(Charleston). Located at 350 Meeting Street, this antebellum mansion became an early success story for Charleston’s preservation movement when it was saved from destruction in the early 1920s. The Manigault House was designed by gentleman architect Gabriel Manigault for his brother Joseph and built circa 1803. A fine example of a neo-classical urban residence, it stands three stories high, has a hipped slate roof, and is built of brick laid in Flemish bond. A curvilinear bay with an entrance and a Palladian window is centered on the north side; on the south side, facing the garden, is a broad, double-tiered piazza. A small curvilinear bay on the east side is balanced by a semicircular double-tiered piazza on the west. The main rooms feature richly decorated mantles, moldings, and door and window frames. The ceiling of the stair hall is embellished with large plaster medallion ornaments. At the south end of the property is a garden temple with a bellcast roof. A kitchen, stable, and other dependencies originally occupied the northeast corner of the lot; these have long since been destroyed.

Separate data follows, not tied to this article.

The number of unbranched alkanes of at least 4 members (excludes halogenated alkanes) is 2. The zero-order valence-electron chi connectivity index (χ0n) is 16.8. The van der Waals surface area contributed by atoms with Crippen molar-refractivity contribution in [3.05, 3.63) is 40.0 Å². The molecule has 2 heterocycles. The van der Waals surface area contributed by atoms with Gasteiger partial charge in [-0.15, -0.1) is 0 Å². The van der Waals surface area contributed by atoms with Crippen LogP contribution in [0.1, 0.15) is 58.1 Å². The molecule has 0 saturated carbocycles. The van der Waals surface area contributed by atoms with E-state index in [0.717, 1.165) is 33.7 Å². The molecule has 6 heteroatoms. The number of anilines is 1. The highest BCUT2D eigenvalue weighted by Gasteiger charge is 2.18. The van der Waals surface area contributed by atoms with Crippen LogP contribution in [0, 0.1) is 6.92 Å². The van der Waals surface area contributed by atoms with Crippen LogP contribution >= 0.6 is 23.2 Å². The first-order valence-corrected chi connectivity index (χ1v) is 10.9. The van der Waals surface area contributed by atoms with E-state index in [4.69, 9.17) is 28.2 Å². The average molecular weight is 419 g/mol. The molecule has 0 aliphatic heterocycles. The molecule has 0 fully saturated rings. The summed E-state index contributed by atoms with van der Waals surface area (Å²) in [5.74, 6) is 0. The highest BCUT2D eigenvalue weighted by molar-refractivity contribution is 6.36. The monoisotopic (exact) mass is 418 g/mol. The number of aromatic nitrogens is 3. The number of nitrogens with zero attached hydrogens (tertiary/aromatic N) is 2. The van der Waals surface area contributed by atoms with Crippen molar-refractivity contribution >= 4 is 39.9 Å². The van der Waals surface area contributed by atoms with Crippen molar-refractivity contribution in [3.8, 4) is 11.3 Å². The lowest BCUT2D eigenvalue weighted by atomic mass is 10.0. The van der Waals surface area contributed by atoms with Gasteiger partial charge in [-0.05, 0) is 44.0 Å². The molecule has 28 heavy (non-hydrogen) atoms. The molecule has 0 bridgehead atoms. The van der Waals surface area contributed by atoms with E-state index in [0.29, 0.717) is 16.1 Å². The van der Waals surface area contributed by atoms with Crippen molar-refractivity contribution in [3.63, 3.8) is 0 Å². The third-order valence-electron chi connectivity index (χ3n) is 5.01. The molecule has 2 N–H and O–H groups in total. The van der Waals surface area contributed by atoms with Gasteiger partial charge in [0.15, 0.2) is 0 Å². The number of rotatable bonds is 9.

By 1920 the house had become a tenement and was threatened with demolition. Susan Pringle Frost founded the Society for the Preservation of Old Dwellings largely to save the Manigault House. It was purchased by the group in May 1920, but the cost of ownership proved financially burdensome. It was sold to a private owner in 1922, and the property and house were eventually donated to the Charleston Museum in the 1930s. The Manigault House was subsequently restored and operates as a museum. It was designated a National Historic Landmark by the U.S. Department of the Interior in 1973.
Poston, Jonathan H. The Buildings of Charleston: A Guide to the City’s Architecture. Columbia: University of South Carolina Press, 1997.
Weyeneth, Robert R. Historic Preservation for a Living City: Historic Charleston Foundation, 1947–1997. Columbia: University of South Carolina Press, 2000.